As a surgeon, it is difficult to be a patient. Perhaps this is why there are so many comments about doctors and nurses being 'bad' patients. We know too much. Enough to be scared. We know about risks. After all, we talk about them everytime we consent a patient for surgery. We review complications and deaths with our colleagues in the attempt to improve care for future patients. And perhaps some of us went into medicine in the hopes of cheating death. But, everyone of us is human and subject to illness and death just like every other living being on the planet.
The fear is not limited to health care professionals. About a year ago, in a Morbidity and Mortality Conference, we discussed a patient who has had a bad outcome. He seemed to be
doing well before a routine surgery, and only hints of the problems to
come immediately after. Everyone on the surgical team agreed the
surgery was appropriate and indicated for the problem at hand. Everyone
agreed at the conference today. But, before the surgery the patient
was resistant until his family talked him into it, then he wanted to
proceed, and asked that it be done.
Many times I have had patients initially afraid of surgery then change
their minds and ask to proceed. Most of the time things go well, but
sometimes not. It seems reasonable to be a bit afraid to undergo
surgery. I know I was afraid before my knee surgery, but it went well.
I wasn't actually as afraid of the surgery as of the anesthesia. I was
afraid of losing control. I had some with my appendectomy as well, but fear of a repeated rupture and the associated pain pushed me to proceed. As a General Surgical colleage said, "So pain and fear is what's pushing you to surgery?" I responded, "Absolutely. Is there any other rational reason to have surgery?" With my last surgery, I was even more afraid. Afraid of dying. Either due to the surgery or the disease. I felt that I still had much to accomplish on this planet, but still I was afraid. My children were too young. They weren't ready to be on their own. And, while most things are settled, I hadn't had the time to settle everything.
So some preoperative anxiety is probably
normal. Anesthesiologists often premedicate the patient with an
anxiolytic (a drug to block anxiety) before they even come to the
operating room. This certainly makes sense. Seeing some of the tools we surgeons use might be even more frightening to a patient.
But what of the patient who is so afraid that he is prepared to sign out
against medical advice. What does that mean when things do go bad?
Did the patient have some sort of premonition? I have seen it often
enough that I sometimes wonder. One place where I worked had the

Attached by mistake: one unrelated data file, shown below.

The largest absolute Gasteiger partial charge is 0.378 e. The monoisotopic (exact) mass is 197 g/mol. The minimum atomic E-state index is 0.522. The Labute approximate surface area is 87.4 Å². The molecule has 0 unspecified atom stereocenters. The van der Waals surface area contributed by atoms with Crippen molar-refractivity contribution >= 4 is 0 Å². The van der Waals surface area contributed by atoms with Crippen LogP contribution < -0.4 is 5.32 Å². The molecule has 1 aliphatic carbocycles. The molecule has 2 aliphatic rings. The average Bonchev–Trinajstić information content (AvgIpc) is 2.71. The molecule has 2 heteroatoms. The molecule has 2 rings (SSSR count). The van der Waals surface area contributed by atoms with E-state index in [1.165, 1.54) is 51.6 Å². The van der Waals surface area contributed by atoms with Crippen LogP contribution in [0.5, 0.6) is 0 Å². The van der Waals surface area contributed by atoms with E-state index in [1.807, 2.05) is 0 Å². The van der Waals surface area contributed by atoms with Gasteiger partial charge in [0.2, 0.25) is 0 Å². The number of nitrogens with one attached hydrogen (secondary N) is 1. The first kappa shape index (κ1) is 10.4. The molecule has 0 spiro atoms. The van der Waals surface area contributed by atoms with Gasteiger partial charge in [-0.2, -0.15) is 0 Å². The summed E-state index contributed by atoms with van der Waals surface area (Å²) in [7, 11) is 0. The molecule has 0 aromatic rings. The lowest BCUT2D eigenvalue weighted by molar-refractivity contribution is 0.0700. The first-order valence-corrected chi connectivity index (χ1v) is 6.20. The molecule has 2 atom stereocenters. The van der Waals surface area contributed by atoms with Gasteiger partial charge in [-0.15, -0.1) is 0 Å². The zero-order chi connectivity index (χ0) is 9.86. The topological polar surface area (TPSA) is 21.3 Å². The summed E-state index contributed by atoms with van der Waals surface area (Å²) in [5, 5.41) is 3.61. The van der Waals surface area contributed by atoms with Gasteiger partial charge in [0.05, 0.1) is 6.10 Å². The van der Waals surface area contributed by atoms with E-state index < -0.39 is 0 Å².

informal policy that a patient who cancels three times needs to see
another surgeon before being rescheduled. I have tended to follow that
policy with my own patients since.
Likewise, I have sometimes had a bad feeling before surgery when I am
the surgeon. It doesn't happen often, but when there is a problem, I
think afterward about my feelings. Was I ignoring something that I
should have paid attention to? Or am I simply over thinking the
problem? Remembering my own anxiety in the situation of a less than
perfect outcome? Are premonitions something real? Something we should
pay attention to? Is intuition just a subconscious processing of an
observation that can't easily be described?
When I think of the topic of premonitions, I remember the series of
dreams I had for months before my mother's death. She was not ill,
though had some chronic conditions. And she was well enough to travel
and walk for hours on cobblestones. Hardly, someone I would have
thought on the verge of death. Yet, I had dreams for months before her
death of trying to resuscitate a family member. The dreams stopped
immediately after her death. It was as though I was rehearsing
resuscitation techniques in my sleep for when I needed them to try to
save my mother. More of the details are published at: http://www.physicianspractice.com/work-life-balance/content/article/1462168/2041808
Yet, as I think about this topic, I am left with more questions than
answers. Premonitions certainly seem real to me at times, yet I cannot
come up with a scientific explanation. The closest I can come is to say
that I simply cannot put my observations into words, so get intuitive
feelings about something. Yet this doesn't apply in my mother's case,
since she had been living on a different continent for eight months and I
did not see her until about a week before her death. So what kind of
subtle observations could have prompted my dreams to begin two months
before her death. Yet, that is when they did.
So what do I do when I feel such a sense about surgery as the surgeon,
or when a patient expresses more than the typical anxiety? I listen. I
recheck everything to see if I am missing something. I don't rush to
the operating room. But, if I can't find a reason not to proceed, I
usually do if I think the procedure is indicated and the patient
agrees. And, most of the time everything is fine.
And, how do I feel as a patient? When it seems to be the best approach and I trust those caring for me, I have gone under the knife. But, still, I do so with some trepidation.